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Dear Workforce How Do We Manage Performance Year-Round, Not Just at Appraisal Time?

What's the best way to manage employees' performance during the year, instead of waiting for annual appraisals?
June 17, 2005
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Related Topics: Performance Appraisals, Dear Workforce
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Dear Proactive:

Your question is one of the most important that human resources professionals could ask. The implications for your organization's return on investment are enormous. Managing performance is a continuous process of coaching and counseling--of giving individual feedback on performance in a constructive, goal-focused manner. In the case of poor performers, it may require the added step of documenting your conversations. Regardless, you'll have to serve as a coach all year, not simply when doing annual appraisals.
Managing employee performance can't be an afterthought if it's going to work. You have to start long before you hire someone. Central to this is examining the critical goals for the job--those things for which the person would be held accountable. This analysis is far more comprehensive than a job description. Rather, these areas of accountability define why you're creating the position in the first place. This knowledge enables you to identify the most important competencies for achieving those goals, including behaviors, motivators, skills/attributes and values.
You have to communicate effectively and in great detail to bring about changes in individuals. That's the heart of coaching. These conversations can be at the water cooler or in a closed-door scheduled meeting. No matter where it occurs, make sure your discussion is well structured and outlines a clear purpose.
The Coaching Conversation Model, developed by Dallas-based CoachWorks International, outlines five specific steps for a meaningful discussion with employees. They are summarized as follows:
1. Establish focus. Understand the employee's agenda and be sure that project goals are understood. Clarify any gaps between the goals and the person's skill level.
2. Discover possibilities. Quiet your mind and listen nonjudgmentally to employees. Repeat what they say to confirm/clarify meaning. Help individuals draw out the consequences of their suggestions, and share personal experiences that relate to ideas that surface.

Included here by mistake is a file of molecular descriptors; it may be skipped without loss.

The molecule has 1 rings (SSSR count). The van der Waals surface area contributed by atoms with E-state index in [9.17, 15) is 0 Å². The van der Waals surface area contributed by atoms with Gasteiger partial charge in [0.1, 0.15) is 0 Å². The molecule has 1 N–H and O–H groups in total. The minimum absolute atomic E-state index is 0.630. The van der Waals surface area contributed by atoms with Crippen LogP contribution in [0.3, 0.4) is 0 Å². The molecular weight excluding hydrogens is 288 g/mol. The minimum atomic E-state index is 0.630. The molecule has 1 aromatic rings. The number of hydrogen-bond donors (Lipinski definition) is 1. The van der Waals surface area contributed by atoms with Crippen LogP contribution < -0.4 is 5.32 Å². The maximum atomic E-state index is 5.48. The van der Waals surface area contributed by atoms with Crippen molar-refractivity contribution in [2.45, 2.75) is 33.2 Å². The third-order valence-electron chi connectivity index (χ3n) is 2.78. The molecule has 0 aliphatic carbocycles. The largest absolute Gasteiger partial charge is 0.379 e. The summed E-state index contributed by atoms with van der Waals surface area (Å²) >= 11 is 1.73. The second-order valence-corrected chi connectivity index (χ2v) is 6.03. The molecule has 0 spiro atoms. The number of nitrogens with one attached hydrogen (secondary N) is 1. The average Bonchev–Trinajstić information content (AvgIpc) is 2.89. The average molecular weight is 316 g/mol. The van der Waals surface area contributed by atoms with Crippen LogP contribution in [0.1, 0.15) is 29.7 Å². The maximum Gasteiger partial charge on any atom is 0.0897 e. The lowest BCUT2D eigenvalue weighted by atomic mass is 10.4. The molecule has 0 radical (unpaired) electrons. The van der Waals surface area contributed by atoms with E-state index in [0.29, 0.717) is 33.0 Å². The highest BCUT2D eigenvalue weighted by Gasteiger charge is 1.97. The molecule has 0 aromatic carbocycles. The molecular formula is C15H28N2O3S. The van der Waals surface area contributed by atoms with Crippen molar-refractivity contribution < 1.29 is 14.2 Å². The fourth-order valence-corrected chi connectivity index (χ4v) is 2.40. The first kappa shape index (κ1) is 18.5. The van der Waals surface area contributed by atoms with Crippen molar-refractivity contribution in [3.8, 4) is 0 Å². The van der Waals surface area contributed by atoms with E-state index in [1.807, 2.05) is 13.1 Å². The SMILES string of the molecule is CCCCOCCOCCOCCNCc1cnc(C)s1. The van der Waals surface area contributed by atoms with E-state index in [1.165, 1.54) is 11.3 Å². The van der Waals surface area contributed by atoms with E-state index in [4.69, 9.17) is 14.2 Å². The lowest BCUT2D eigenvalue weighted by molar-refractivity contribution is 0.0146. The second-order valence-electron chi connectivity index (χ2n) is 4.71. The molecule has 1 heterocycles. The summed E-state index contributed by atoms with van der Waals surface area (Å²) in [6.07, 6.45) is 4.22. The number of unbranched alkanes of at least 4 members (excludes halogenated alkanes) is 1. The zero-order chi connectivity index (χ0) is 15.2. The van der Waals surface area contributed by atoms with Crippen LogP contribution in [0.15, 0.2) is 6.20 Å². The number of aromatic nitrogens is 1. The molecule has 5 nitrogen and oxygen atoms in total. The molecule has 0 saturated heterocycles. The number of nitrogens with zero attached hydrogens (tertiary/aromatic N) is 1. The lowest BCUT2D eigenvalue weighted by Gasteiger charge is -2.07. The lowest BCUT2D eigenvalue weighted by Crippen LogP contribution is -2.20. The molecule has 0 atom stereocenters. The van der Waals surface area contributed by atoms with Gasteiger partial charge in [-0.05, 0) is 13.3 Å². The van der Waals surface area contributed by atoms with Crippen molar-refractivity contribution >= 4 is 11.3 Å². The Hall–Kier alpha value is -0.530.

3. Guide development of an action plan. Regardless of the situation, always focus on the outcomes desired rather than the problem experienced. Divide large projects into bite-sized chunks and set target dates for completion.
4. Explore resources, uncover barriers. Ask questions to figure out the resources you'll need. This also uncovers possible business and personal barriers. Determine what's needed to clear these hurdles. Make note of where a manager can assist by ensuring cooperation with others, providing resources, changing work priorities as needed or delegating authority.
5. Have the employees recap. Ask employees to review what has been learned. Gain a commitment from them on the actions that should be taken before future meetings. Re-emphasize your support and how you will help. Establish accountability and time for follow-up.
In summary, identifying job goals, zeroing in on competencies and coaching employees provide a best-practices approach to managing your workforce.
SOURCE: Carl Nielson, principal, The Nielson Group, Dallas, July 27, 2004.
LEARN MORE: How to Wow Employees with Appraisals.
The information contained in this article is intended to provide useful information on the topic covered, but should not be construed as legal advice or a legal opinion. Also remember that state laws may differ from the federal law.
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Dear Workforce Newsletter
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 The information contained in this article is intended to provide useful information on the topic covered, but should not be construed as legal advice or a legal opinion. Also remember that state laws may differ from the federal law.

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